“Before I could reply, Gowing said there was nothing so completely uninteresting as other people’s dreams.”
Are other people’s dreams really boring? Scientists in Japan don’t think so. Using an MRI scanner, they claim to be able to ‘read’ dreams.
Practical questions aside (what kind of person could fall asleep inside an MRI scanner: a claustrophobic iron tube that makes a noise like a giant pneumatic drill?) there is something disturbing about the idea of this invasion of our sleeping selves.
As with telepathy – and the possibility of a ‘brain-to-brain interface’ that could allow someone to “experience directly the imagination, dreams or emotions of another” – a dream-reading machine – is not an immediate prospect. The private space within our skulls will remain private for now.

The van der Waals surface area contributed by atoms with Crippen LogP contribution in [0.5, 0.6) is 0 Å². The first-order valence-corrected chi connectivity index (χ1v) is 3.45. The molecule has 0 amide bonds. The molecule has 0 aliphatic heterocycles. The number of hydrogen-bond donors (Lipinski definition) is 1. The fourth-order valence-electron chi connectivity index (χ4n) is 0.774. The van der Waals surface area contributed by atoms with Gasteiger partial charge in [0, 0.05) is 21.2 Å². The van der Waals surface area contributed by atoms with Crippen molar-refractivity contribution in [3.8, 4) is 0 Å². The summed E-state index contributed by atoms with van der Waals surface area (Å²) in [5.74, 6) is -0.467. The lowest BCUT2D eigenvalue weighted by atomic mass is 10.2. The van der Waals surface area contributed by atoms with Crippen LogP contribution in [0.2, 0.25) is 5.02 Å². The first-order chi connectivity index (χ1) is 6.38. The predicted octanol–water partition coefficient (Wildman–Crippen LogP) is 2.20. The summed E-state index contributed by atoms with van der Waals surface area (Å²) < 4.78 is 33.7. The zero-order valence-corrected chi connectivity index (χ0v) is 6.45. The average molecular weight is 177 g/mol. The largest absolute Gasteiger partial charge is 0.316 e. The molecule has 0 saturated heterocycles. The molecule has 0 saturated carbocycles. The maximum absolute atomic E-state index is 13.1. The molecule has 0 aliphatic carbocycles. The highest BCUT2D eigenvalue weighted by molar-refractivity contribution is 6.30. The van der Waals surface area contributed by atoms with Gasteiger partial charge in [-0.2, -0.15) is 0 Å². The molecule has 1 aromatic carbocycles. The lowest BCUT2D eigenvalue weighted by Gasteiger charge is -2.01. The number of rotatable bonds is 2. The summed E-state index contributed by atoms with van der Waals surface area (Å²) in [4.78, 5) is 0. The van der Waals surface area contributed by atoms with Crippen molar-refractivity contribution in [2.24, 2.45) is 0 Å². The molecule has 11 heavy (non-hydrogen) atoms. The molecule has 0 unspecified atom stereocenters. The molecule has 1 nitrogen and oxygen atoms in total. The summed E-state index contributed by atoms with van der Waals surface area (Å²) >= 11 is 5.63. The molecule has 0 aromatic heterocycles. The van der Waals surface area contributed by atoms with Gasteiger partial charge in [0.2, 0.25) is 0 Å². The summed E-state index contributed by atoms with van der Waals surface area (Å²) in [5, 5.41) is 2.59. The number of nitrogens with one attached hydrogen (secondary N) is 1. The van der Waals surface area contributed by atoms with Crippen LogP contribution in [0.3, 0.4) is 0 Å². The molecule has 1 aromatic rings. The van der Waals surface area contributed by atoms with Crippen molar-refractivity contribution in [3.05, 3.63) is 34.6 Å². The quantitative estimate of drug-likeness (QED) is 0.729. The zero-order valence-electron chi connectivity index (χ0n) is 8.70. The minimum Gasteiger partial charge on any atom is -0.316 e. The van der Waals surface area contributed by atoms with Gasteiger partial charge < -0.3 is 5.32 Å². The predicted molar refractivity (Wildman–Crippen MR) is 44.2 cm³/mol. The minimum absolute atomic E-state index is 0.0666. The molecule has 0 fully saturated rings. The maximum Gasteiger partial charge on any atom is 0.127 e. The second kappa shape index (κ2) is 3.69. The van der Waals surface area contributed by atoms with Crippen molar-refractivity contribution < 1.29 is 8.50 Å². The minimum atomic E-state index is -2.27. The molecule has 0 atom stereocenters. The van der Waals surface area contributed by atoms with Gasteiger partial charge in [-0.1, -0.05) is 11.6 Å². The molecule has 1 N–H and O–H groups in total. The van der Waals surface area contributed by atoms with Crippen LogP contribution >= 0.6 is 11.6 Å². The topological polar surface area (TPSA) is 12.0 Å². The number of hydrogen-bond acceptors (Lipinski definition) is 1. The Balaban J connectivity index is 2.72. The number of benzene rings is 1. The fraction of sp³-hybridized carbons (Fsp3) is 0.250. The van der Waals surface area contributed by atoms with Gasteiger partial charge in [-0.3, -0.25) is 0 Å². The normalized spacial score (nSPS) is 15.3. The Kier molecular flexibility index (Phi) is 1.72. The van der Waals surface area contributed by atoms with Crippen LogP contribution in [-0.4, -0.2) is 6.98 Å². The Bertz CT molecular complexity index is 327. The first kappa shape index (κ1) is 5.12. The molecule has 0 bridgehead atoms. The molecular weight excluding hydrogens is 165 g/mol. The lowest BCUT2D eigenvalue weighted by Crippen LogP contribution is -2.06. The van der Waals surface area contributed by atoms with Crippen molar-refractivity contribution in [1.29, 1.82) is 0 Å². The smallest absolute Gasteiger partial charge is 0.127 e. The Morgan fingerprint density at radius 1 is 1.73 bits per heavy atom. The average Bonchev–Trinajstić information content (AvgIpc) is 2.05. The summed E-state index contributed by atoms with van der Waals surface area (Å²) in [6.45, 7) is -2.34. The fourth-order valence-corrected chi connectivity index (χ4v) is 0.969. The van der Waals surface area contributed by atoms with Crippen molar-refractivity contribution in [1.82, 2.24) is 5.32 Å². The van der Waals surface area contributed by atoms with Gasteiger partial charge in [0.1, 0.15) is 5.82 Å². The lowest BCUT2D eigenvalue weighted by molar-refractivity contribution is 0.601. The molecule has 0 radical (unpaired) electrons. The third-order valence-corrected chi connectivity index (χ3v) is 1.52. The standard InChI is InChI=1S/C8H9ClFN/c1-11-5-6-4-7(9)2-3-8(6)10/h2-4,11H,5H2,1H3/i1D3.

A more immediate concern for privacy is the amount of personal information we push into the digital environment when we use social media, shop online, blog or just visit a web site. Almost everything we do today leaves a digital footprint: a trail of clues about our preferences, behaviour and aspirations.
Thanks to our digital footprints, scientists won’t need dream-readers or brain-to-brain interfaces to see inside our heads. We’ve already put the information out there.
* gratuitous cat photo